Bryce Edwards: Time for “Fast-Track Watch”

Bryce Edwards: Time for “Fast-Track Watch”

Calling all journalists, academics, planners, lawyers, political activists, environmentalists, and other members of the public who believe that the relationships between vested interests and politicians need to be scrutinised. We need to work together to make sure that the new Fast-Track Approvals Bill – currently being pushed through by the government – works in the public interest, and doesn’t encourage corruption and lobbying that produces poor decisions.

A bright light needs to be shone on the whole process, in which three ministers will be able to greenlight projects such as mining or housing development without the usual resort to the Resource Management Act processes. As I wrote about in early March, the whole new Fast-Track process will inevitably encourage closer linkages between vested interests and politicians, risking cronyism in decision-making – see: The Government’s new fast-track invitation to corruption

Because the normal democratic processes will be bypassed for projects chosen by the three ministers, what will be sorely needed is scrutiny from outside. I’m therefore proposing to run a campaign of analysis and awareness about everything to do with the new Fast-Track process, but especially of the projects that are being lined up for inclusion in the Schedules being inserted into the Bill. So far there has been a dangerous lack of transparency about this process – especially about which businesses and organisations are being invited to submit projects. Overall, the ethos of this reform programme seems alarmingly secretive and anti-democratic.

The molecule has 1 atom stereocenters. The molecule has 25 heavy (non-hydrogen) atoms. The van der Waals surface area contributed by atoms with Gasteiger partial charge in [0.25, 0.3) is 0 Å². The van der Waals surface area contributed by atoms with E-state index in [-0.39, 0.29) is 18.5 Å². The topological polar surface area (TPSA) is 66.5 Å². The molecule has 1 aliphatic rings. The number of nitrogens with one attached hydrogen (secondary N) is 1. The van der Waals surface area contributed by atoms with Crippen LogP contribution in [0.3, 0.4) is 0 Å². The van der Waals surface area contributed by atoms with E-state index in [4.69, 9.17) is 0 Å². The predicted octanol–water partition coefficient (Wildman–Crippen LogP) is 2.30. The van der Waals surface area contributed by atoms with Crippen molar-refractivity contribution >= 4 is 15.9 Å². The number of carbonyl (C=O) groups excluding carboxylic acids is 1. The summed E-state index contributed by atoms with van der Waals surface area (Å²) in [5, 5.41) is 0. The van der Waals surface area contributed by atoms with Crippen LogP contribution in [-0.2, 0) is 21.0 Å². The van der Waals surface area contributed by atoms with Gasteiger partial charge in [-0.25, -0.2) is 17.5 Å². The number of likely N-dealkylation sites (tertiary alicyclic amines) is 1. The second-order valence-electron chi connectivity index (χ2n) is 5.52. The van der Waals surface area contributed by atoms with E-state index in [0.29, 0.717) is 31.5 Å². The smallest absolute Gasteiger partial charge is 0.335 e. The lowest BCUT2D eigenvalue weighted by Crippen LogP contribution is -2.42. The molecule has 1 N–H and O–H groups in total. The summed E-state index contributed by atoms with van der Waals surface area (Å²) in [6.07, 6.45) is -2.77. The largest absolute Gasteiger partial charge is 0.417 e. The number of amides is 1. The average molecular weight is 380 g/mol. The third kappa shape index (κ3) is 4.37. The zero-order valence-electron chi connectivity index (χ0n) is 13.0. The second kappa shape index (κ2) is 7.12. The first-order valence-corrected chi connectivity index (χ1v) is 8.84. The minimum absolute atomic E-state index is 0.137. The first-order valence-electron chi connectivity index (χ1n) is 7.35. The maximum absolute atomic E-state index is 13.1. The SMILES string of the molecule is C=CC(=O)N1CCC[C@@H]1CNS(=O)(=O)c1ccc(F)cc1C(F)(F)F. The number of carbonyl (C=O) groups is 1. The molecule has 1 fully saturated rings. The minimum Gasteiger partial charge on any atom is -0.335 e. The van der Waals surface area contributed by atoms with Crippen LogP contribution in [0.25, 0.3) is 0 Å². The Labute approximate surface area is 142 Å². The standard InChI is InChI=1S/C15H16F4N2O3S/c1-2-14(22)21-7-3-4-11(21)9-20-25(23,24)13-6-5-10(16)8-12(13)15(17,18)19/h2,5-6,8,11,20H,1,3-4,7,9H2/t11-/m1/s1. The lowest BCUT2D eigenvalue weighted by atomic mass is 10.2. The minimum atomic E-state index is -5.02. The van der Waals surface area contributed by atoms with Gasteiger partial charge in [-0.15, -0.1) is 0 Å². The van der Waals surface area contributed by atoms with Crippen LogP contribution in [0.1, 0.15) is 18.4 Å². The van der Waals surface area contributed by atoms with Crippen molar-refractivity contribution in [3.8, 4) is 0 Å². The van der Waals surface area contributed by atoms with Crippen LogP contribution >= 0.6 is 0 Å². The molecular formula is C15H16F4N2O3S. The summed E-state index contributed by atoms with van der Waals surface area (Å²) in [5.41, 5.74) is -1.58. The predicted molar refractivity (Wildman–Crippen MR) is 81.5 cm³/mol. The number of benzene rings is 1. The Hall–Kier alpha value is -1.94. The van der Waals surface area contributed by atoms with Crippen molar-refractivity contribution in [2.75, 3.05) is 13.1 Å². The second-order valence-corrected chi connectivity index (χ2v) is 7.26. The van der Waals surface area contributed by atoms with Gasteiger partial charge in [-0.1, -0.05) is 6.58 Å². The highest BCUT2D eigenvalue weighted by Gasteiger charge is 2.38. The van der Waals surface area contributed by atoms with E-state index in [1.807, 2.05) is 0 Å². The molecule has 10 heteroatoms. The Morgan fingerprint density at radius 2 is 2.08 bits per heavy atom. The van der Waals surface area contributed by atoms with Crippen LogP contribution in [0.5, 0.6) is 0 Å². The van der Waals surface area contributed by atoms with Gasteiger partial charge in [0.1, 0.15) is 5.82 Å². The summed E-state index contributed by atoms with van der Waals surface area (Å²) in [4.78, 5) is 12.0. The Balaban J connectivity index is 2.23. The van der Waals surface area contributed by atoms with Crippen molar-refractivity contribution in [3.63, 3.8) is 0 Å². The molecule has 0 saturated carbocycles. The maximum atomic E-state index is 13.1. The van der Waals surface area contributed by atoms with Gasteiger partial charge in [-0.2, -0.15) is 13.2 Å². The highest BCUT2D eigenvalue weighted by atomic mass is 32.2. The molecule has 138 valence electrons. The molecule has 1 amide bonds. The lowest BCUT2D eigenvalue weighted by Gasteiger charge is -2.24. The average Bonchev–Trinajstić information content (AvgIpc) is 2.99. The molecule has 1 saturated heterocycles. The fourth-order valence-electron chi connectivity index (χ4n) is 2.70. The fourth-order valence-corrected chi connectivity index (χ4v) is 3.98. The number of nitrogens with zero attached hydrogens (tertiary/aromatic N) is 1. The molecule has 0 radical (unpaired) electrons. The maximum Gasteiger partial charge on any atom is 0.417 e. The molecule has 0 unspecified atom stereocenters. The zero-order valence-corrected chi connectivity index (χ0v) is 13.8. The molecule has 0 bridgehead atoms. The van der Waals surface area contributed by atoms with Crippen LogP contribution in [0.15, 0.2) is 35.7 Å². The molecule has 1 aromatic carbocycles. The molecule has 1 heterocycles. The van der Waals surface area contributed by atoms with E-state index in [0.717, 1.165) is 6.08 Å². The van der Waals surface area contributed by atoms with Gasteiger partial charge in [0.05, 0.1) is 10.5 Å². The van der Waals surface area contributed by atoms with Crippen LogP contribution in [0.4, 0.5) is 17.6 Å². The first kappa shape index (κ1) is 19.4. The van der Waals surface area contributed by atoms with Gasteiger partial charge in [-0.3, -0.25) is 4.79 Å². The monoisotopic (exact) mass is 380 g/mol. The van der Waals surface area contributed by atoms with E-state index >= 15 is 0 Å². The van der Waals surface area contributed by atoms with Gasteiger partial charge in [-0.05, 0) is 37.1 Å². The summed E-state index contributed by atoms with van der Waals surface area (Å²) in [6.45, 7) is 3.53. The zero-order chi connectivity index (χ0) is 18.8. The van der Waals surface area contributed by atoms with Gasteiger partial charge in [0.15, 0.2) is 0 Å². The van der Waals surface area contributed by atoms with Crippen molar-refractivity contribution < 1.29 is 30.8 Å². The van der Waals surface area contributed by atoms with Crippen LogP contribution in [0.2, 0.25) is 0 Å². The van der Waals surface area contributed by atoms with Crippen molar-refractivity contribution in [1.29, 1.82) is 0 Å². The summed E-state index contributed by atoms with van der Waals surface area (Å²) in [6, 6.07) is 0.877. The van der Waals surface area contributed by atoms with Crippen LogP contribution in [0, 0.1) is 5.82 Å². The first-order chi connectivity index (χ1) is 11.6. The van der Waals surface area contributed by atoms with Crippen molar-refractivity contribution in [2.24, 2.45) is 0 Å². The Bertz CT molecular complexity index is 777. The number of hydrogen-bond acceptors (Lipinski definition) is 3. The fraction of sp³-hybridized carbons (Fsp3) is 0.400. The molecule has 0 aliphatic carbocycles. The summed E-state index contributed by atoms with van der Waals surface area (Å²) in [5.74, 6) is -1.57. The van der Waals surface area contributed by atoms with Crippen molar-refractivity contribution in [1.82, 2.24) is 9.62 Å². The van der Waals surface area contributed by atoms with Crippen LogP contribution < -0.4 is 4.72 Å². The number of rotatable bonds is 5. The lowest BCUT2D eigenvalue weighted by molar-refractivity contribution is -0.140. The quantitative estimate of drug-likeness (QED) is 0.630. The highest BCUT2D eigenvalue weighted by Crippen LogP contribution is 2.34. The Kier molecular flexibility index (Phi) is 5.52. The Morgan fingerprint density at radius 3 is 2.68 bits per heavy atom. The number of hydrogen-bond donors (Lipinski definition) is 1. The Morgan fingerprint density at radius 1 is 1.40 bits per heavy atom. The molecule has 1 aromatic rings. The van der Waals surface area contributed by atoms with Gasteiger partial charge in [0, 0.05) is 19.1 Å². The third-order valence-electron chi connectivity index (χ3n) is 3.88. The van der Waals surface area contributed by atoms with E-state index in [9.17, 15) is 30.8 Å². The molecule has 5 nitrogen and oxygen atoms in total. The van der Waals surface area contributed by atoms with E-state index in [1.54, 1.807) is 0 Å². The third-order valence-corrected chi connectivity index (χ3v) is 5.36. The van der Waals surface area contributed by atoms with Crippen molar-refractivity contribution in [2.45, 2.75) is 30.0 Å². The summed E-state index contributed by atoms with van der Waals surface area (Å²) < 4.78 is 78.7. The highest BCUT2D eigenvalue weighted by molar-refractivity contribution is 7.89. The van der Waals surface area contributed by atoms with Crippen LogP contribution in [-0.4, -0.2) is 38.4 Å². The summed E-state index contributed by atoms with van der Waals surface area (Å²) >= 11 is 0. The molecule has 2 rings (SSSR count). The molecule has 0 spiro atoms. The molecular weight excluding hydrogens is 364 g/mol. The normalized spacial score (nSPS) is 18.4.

The name that I’m proposing for this campaign is “Fast-Track Watch” (Hashtag: #FastTrackWatch), to be hosted by the Democracy Project, which I run at Victoria University of Wellington. The main vehicle and output for this investigation and scrutiny will be a series of columns I’ll send out on the Substack platform, which I will make available to all media for free publication. Together, I hope that this campaign will be something of a watchdog on the Fast-Track activities.

In order to analyse the various organisations and businesses involved, and particularly their linkages with each other and politicians, I’ll be using the research databases I am developing as part of my broader programme of work on vested interests at the University. I will try to identify potential conflicts of interest and dubious relationships involved.

But I will also need the help of others: I’m hoping to crowdsource information about the potential Fast-Track projects and processes. Likewise, if you’re a journalist or involved in media, please contact me if you want to collaborate in any way to help get material out to the public that helps keep scrutiny on the Fast-Track processes.

There will, of course, be many bona fide projects and proposals that deserve to be given resource consents or even fast-tracked by the government. This campaign isn’t against development per se, but merely being done to provide additional scrutiny and transparency, so that there is less chance of unscrupulous and damaging projects getting through the Fast-Track process simply because they’ve employed smart lobbyists, or have good connections with politicians and officials.

Dr Bryce Edwards

Political Analyst in Residence, Director of the Democracy Project, School of Government, Victoria University of Wellington

This article can be republished for free under a Creative Commons copyright-free license. Attributions should include a link to the Democracy Project (